Author Topic: Bamford Clough  (Read 12213 times)

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Offline rick howell

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Re: Bamford Clough
« Reply #15 on: November 25, 2017, 09:13:41 am »
The county council will repair even deeply rutted lanes as they have a duty to do so. It's just a question of money. There was a deeply gouged lane near Bovey in Devon that ended up being TRO'd before repairs took place which transformed the lane (some might say to it's detriment; but at least it's still open and usable).

As for Bamford Clough it could be undertaken by the MCC if they have the intention; there could be some sort of accommodation sought between the MCC, the County Council, the local power distribution company and the power user - even the Ramblers and cyclists groups that use the lane could chip in - to find the funds.

How long is the cable? Where does it go? I can't believe for a minute no one knows! Just switch it off; someone will soon shout. Maybe it's actually illegal or is a remnant from other diversionary works; street lighting? Surely a quick desktop and site recce would reveal all. First of all you need to know the problem before you can apply a fix.

As for actually doing the work, well, section 38 agreements detail how something is done so that would come from DCC highways, and supervision is straightforward if you have the required accreditation so someone from the MCC could oversee the work, the cable itself would probably need to be cut off and a new section laid - that's a trench, a length of cable and two joints, a road crossing and backfill. The cable has to be laid and jointed by the power authorities' people and the timing of that is critical (shutdowns etc) but for the digging/backfilling that's a 5 tonne swing machine and driver, maybe a dumper and driver, a few tones of sand, stone and maybe concrete, plus a few bits of barrier fencing etc. It's not a lot of work; even if it is 100m long. It isn't the new Forth Road crossing.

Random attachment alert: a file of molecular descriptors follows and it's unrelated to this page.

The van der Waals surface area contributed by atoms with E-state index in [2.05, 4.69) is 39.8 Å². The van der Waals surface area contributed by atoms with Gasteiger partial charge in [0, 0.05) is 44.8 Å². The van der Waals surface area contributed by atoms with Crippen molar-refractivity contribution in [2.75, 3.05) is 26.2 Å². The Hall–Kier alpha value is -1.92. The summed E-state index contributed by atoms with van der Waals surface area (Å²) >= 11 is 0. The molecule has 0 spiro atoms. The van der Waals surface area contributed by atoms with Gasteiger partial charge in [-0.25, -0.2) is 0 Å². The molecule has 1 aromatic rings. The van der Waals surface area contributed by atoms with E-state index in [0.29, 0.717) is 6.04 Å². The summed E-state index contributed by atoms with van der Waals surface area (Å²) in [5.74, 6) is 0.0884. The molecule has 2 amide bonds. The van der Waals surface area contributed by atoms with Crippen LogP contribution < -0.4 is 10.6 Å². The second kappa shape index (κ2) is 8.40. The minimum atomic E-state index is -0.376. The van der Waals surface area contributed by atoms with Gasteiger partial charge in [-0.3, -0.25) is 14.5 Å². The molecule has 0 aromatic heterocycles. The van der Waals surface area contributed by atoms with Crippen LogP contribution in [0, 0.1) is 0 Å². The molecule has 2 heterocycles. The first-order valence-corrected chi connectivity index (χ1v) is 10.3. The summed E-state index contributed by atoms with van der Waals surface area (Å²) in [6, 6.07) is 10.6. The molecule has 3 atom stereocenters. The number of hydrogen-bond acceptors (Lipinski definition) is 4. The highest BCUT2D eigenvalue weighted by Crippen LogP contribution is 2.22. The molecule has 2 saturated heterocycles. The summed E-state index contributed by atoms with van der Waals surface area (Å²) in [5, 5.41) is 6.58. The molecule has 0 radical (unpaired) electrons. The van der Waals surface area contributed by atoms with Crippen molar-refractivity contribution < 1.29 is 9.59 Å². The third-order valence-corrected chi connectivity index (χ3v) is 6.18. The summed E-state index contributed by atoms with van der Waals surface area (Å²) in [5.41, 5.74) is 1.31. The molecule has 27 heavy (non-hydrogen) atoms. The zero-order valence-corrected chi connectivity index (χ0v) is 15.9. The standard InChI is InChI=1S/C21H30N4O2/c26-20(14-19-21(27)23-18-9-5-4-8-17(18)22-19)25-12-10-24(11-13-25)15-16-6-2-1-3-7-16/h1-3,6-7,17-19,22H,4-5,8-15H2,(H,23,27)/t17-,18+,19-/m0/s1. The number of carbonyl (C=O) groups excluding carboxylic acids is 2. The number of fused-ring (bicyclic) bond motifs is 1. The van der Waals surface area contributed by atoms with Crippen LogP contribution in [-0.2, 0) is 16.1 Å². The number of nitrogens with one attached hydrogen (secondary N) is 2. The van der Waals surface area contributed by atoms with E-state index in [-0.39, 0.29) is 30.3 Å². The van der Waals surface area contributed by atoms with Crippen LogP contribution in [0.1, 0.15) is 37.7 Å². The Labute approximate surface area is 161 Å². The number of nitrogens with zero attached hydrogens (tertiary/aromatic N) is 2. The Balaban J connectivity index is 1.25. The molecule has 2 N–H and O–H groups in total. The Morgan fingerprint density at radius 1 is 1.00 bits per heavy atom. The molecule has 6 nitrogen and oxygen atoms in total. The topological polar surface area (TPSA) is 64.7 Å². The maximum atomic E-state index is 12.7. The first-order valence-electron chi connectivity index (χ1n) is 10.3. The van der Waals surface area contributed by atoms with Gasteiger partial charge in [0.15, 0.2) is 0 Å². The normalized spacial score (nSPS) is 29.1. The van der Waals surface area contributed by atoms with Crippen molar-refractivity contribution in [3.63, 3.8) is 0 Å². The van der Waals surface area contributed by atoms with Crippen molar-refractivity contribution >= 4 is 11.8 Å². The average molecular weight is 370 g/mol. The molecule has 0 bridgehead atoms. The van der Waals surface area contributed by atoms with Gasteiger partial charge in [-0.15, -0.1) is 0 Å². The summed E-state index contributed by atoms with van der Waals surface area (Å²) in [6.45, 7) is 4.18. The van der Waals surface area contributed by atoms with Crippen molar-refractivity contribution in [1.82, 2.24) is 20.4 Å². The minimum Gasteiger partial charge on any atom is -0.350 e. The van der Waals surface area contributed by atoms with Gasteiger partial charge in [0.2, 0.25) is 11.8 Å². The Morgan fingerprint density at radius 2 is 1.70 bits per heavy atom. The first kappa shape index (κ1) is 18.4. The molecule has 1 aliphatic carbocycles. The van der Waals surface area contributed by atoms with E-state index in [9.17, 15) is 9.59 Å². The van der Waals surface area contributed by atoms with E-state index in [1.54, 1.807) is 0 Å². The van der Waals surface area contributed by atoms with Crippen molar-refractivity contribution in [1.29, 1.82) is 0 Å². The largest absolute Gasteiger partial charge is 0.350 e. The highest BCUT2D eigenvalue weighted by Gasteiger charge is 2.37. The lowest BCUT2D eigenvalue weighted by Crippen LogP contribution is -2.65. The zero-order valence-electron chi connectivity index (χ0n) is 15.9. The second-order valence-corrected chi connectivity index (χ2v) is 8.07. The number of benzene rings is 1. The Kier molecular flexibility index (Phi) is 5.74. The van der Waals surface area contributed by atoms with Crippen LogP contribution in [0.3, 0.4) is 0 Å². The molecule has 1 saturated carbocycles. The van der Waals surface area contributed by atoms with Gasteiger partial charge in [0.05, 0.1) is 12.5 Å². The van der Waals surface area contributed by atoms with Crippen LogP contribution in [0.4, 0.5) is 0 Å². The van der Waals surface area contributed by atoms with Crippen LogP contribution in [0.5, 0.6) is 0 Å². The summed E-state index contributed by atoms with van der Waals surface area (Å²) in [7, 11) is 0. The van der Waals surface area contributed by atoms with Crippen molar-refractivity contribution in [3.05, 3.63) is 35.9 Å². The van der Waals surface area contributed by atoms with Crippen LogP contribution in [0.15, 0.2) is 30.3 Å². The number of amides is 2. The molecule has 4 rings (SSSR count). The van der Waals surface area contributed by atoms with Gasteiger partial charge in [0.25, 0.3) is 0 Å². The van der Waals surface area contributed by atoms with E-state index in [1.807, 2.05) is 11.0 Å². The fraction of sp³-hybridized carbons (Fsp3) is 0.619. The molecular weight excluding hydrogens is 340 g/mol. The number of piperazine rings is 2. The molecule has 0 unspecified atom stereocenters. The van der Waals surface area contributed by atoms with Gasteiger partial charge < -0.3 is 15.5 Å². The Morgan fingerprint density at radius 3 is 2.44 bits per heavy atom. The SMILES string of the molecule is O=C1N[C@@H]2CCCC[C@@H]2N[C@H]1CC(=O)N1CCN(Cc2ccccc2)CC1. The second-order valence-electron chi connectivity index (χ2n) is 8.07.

Unfortunately the usual issues would arise from the lawyers and agents to get the section 38 agreements from the landowners from one side of the road or both (if it was necessary to take the cable out of the road altogether bar a single road crossing). But that's not insurmountable.

What is needed is a concerted effort from all concerned rather than wheedling away at the council, who frankly, have everyone and his dog shouting at them to fix potholes etc with a severely depleted roads budget.

The above are just some thoughts; I'm not suggesting that's not what's already been happening, or that MCC officials have not made the best efforts to get the situation rectified. From here (at a distance I admit) it seems that things could be done with the help of everyone involved.

RH

Offline Paul K

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Re: Bamford Clough
« Reply #16 on: December 05, 2017, 12:51:33 pm »
The latest on Bamford Clough as reported in News Of The Week (NOTW) 12.12 17 is below.

Bamford continues to be closed to all vehicular access due to a partially exposed live 440v electricity cable, we believe this cable was laid privately pre war.   This cable has provided power to a functioning Farm (Commercial Premise), it is now thought that the Farm buildings are now used as a residential property, therefore subject to different rules in terms of use.   If current use is confirmed as providing power to a residence then DCC have asked the owners to provide a scheme to provide their power requirements, which do not run up the centre of Bamford Clough, this scheme will have to be funded privately.   This scheme needs to be provided to DCC by the end of December 2017. This will allowing DCC finalise a repair scheme to re-grade the Clough. C-of-C Roy Newton has been  advised by DCC that funds are available to carry out this work, but whatever the solution, it must have a maintenance free life of many years!!!!   I am advised by DCC that when reopened Bamford will be again be available for the Edinburgh Trial.

Offline rick howell

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Re: Bamford Clough
« Reply #17 on: December 07, 2017, 04:38:06 pm »
thanks for the update Paul

Offline Paul Wheatley

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Re: Bamford Clough